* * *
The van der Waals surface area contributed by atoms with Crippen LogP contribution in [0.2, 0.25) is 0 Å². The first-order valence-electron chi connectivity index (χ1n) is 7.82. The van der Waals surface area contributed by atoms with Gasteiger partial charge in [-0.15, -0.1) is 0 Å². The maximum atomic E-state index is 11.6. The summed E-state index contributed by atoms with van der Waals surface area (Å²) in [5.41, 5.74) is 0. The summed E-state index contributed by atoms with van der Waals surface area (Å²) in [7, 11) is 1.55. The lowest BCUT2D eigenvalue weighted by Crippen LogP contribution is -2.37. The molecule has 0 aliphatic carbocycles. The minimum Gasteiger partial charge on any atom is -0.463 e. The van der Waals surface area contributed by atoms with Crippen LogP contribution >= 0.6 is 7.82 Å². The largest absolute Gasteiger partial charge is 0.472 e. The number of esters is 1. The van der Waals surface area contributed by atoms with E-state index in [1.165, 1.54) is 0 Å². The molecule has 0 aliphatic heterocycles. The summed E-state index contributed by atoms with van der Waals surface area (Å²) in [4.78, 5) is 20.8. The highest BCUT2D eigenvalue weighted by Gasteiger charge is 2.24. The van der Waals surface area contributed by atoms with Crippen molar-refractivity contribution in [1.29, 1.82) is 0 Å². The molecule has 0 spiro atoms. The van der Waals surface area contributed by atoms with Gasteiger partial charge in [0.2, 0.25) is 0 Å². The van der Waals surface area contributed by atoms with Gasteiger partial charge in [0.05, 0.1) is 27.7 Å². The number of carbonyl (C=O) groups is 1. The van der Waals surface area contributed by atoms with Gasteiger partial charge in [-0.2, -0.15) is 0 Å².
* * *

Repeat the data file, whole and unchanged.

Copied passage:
The van der Waals surface area contributed by atoms with Crippen LogP contribution in [0.2, 0.25) is 0 Å². The first-order valence-electron chi connectivity index (χ1n) is 7.82. The van der Waals surface area contributed by atoms with Gasteiger partial charge in [-0.15, -0.1) is 0 Å². The maximum atomic E-state index is 11.6. The summed E-state index contributed by atoms with van der Waals surface area (Å²) in [5.41, 5.74) is 0. The summed E-state index contributed by atoms with van der Waals surface area (Å²) in [7, 11) is 1.55. The lowest BCUT2D eigenvalue weighted by Crippen LogP contribution is -2.37. The molecule has 0 aliphatic carbocycles. The minimum Gasteiger partial charge on any atom is -0.463 e. The van der Waals surface area contributed by atoms with Crippen LogP contribution >= 0.6 is 7.82 Å². The largest absolute Gasteiger partial charge is 0.472 e. The number of esters is 1. The van der Waals surface area contributed by atoms with E-state index in [1.165, 1.54) is 0 Å². The molecule has 0 aliphatic heterocycles. The summed E-state index contributed by atoms with van der Waals surface area (Å²) in [4.78, 5) is 20.8. The highest BCUT2D eigenvalue weighted by Gasteiger charge is 2.24. The van der Waals surface area contributed by atoms with Crippen molar-refractivity contribution in [1.29, 1.82) is 0 Å². The molecule has 0 spiro atoms. The van der Waals surface area contributed by atoms with Gasteiger partial charge in [0.2, 0.25) is 0 Å². The van der Waals surface area contributed by atoms with Gasteiger partial charge in [0.05, 0.1) is 27.7 Å². The number of carbonyl (C=O) groups is 1. The van der Waals surface area contributed by atoms with Gasteiger partial charge in [-0.2, -0.15) is 0 Å².